A cruciferous vegetable, as the name suggests, is a vegetable whose leaves grow in a cross or crucifix shape. Common examples of such vegetables include kale, turnip, cabbage broccoli, cauliflower and brussels sprouts.
This group of vegetables have received considerable attention in recent years because of the high levels of nutrients they have been found to contain. Their nutritional properties are believed to benefit the body in many ways from protecting against cancer to maintaining hormonal balance.
Not only are they packed full of a variety of vitamins and minerals but they also harbor vast quantities of antioxidants - the substances that counteract the harmful toxins in our bodies. Each type of cruciferous vegetable contains different levels of goodness. For example, Kale is a superb source of Vitamin A, broccoli is packed full of Vitamin C, brussels sprouts are a great source of Omega 3, and Bok Choy is a good source of Vitamin B-6.
As previously mentioned, cruciferous vegetables are thought to have a significant affect in preventing certain types of cancer. Several studies shave shown links between cruciferous vegetables and cancer rates. These vegetables contain several substances which have ability to help stop the growth of certain types of cancer cells including those found in breast, colon, lung and cervix cancers.
Cruciferous vegetables also contain glocosinolaters which have been shown to help eliminate some of the toxins that can trigger the formation of cancerous cells. However, further research is needed to determine just how much difference these vegetables can really make in cancer patients.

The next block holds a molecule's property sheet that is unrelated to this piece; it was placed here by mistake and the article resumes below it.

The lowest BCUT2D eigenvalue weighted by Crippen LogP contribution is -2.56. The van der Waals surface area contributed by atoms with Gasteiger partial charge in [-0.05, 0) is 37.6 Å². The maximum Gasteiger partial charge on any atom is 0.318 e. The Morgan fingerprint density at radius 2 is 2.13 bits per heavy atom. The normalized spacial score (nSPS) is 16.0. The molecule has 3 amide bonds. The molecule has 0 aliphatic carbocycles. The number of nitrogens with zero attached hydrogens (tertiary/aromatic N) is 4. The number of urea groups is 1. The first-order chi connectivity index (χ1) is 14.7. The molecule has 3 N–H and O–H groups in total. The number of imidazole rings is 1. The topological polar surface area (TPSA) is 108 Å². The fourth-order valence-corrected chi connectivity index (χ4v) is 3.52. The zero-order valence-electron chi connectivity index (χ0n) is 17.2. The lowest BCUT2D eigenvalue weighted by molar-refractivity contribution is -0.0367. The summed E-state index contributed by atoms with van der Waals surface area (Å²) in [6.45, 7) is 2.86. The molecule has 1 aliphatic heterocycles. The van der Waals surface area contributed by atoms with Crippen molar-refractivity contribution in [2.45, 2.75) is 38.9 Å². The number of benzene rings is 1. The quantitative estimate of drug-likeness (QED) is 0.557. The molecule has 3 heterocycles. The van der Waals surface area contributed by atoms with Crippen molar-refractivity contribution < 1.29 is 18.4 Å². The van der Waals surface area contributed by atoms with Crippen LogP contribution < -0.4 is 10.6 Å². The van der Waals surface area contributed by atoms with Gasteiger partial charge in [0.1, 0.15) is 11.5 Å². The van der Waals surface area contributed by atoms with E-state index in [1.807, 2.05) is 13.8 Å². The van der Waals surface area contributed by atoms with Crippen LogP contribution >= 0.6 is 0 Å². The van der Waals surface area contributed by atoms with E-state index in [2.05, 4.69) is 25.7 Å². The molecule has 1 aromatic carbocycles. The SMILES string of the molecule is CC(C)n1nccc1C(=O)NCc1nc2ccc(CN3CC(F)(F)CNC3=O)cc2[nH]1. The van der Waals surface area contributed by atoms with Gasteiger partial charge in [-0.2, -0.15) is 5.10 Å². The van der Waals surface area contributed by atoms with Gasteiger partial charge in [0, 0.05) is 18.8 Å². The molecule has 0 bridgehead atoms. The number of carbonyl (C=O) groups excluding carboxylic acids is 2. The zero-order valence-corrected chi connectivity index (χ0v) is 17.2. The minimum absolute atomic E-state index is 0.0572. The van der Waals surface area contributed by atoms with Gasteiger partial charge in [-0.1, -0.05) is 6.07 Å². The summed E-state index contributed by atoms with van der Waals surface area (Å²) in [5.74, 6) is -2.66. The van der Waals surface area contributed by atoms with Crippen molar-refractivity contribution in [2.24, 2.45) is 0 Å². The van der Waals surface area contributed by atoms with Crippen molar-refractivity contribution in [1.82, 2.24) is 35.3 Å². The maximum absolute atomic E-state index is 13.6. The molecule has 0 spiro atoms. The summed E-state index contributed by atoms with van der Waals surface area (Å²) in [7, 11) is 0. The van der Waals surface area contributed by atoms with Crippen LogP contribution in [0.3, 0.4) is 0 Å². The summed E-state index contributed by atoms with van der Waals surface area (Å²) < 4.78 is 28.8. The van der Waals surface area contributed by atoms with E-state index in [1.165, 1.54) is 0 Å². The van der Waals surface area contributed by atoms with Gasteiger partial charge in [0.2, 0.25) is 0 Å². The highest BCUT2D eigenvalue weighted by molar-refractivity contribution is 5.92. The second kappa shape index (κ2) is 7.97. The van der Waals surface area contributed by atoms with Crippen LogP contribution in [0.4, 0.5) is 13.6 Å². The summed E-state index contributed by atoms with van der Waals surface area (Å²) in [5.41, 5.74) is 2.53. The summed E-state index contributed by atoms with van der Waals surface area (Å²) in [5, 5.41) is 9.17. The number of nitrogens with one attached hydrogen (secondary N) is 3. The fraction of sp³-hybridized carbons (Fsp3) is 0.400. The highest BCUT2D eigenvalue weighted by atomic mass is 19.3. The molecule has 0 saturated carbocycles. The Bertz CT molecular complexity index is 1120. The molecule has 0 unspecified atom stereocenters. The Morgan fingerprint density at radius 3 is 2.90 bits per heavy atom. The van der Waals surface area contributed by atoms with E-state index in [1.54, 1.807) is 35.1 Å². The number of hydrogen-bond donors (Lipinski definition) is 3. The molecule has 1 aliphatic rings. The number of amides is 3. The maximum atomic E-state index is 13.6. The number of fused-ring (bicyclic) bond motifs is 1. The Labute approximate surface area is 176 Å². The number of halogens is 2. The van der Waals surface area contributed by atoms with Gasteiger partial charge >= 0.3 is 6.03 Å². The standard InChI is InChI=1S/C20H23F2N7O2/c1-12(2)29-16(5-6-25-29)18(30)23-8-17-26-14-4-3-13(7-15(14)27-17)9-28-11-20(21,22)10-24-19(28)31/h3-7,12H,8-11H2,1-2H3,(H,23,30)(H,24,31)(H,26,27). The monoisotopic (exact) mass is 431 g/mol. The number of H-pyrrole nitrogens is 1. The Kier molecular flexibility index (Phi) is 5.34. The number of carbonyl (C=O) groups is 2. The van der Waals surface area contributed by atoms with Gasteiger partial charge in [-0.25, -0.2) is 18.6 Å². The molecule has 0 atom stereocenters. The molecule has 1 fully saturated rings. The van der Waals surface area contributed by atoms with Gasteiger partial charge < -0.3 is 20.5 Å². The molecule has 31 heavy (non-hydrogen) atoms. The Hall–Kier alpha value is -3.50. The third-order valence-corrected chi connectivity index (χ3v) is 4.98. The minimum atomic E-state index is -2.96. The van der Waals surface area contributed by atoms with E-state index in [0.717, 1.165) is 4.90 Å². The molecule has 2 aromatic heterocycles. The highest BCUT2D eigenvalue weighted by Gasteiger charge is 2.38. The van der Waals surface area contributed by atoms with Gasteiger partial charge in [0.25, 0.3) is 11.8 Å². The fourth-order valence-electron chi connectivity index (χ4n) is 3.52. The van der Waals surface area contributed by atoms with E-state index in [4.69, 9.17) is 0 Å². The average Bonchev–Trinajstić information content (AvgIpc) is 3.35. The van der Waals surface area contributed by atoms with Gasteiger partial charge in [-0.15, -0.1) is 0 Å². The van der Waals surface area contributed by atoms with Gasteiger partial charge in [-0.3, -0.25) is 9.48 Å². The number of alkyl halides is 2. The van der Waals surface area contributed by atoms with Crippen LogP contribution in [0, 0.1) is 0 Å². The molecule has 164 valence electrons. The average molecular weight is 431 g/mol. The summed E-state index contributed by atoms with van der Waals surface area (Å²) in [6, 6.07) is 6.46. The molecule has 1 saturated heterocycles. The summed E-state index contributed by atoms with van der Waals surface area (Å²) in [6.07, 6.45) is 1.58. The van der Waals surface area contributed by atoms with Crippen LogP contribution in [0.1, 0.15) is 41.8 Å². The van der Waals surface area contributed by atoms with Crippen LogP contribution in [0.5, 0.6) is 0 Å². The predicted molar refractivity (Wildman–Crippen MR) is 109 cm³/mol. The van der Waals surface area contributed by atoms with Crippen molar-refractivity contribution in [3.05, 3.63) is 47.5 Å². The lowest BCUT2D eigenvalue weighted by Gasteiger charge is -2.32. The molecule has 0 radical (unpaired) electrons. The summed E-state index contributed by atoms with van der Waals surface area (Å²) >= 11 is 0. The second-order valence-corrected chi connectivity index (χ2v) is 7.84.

Another health benefit from eating a diet rich in a variety of cruciferous vegetables is the prevention of cardiovascular disease. The combination of vitamins, minerals, and antioxidants is believed to reduce the likelihood of developing heart or blood vessel related problems.
Top tip - always try to cook cruciferous vegetables for the shortest time possible as not only is some of the nutritional content lost but strong sulfur odours tend to be produced when they're cooked for too long.
Why is ginger so good for you and should I be eating it everyday?
What is spirulina and is it really as beneficial as people say?
Will eating spinach have the same effect on me as it did for Popeye?
Can carrots really make you see better in the dark or is that just what my mother told me so that I'd eat them?
Is olive oil actually good for your body or is it just a healthier alternative to other cooking oils?
Can a gastric balloon be the answer to obesity?